For information about the September 18 bone-making and yoga event at Journeys, click here. (Bone-making is free. Please contact Journeys for class fee information.)

Keep up with the Journeys/One Million Bones partnership schedule via this link.

Follow this sign to do some good for yourself AND for others!

If you have other questions about the One Million Bones project, here are some resources:

The Florida One Million Bones website is http://www.onemillionbones.org/rtwflorida/.

The national One Million Bones website is www.onemillionbones.org.

The website for Students Rebuild, which focuses on engaging young people, is www.studentsrebuild.org.

You can “like” the One Million Bones/Florida Facebook page here.

You can make your own bone at a Tallahassee First Friday! Information on that is here.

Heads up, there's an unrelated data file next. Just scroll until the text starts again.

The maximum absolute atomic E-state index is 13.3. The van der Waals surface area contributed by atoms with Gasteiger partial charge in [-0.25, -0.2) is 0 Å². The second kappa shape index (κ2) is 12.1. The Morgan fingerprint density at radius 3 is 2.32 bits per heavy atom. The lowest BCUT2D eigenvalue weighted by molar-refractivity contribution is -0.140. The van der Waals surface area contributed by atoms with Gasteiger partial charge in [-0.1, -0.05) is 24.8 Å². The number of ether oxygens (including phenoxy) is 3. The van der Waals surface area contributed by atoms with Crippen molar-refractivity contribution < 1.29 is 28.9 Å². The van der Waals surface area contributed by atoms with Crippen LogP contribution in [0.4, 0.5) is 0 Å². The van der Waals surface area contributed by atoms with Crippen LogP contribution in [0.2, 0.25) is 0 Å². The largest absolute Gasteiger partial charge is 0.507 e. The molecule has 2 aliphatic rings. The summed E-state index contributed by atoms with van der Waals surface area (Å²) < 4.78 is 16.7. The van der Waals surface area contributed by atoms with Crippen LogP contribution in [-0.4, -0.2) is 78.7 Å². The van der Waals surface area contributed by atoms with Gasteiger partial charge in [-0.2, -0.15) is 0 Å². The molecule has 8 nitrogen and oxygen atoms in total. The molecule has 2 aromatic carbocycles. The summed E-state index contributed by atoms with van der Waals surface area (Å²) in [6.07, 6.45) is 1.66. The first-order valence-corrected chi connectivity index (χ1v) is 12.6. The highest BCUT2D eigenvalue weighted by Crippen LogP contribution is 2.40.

If you want to have a bone made in your name or the name of someone you care about, click here. (These bones will be part of the National Mall display. They are biodegradable and will be filled with flower seeds afterwards and planted around the country to symbolize hope and new life.*)

You can learn more about the local One Million Bones principal organizer, Jane McPherson, here.

You can watch a video about the project here:

Thank you, Journeys, for your generosity not only to causes in our town but to the worldwide community!

*Source: www.onemillionbones.org

 

Help Victims of Human Trafficking, One Vinyasa at a Time

Journeys in Yoga has a commitment to SEVA (Community Service). Every Sunday, a “donation” class is held at noon; the students give whatever they want to give financially, and Journeys donates 100% of the proceeds to a selected charity. (Teachers vary Sunday to Sunday; you are welcomed whether you are a beginner, experienced, or somewhere in between.)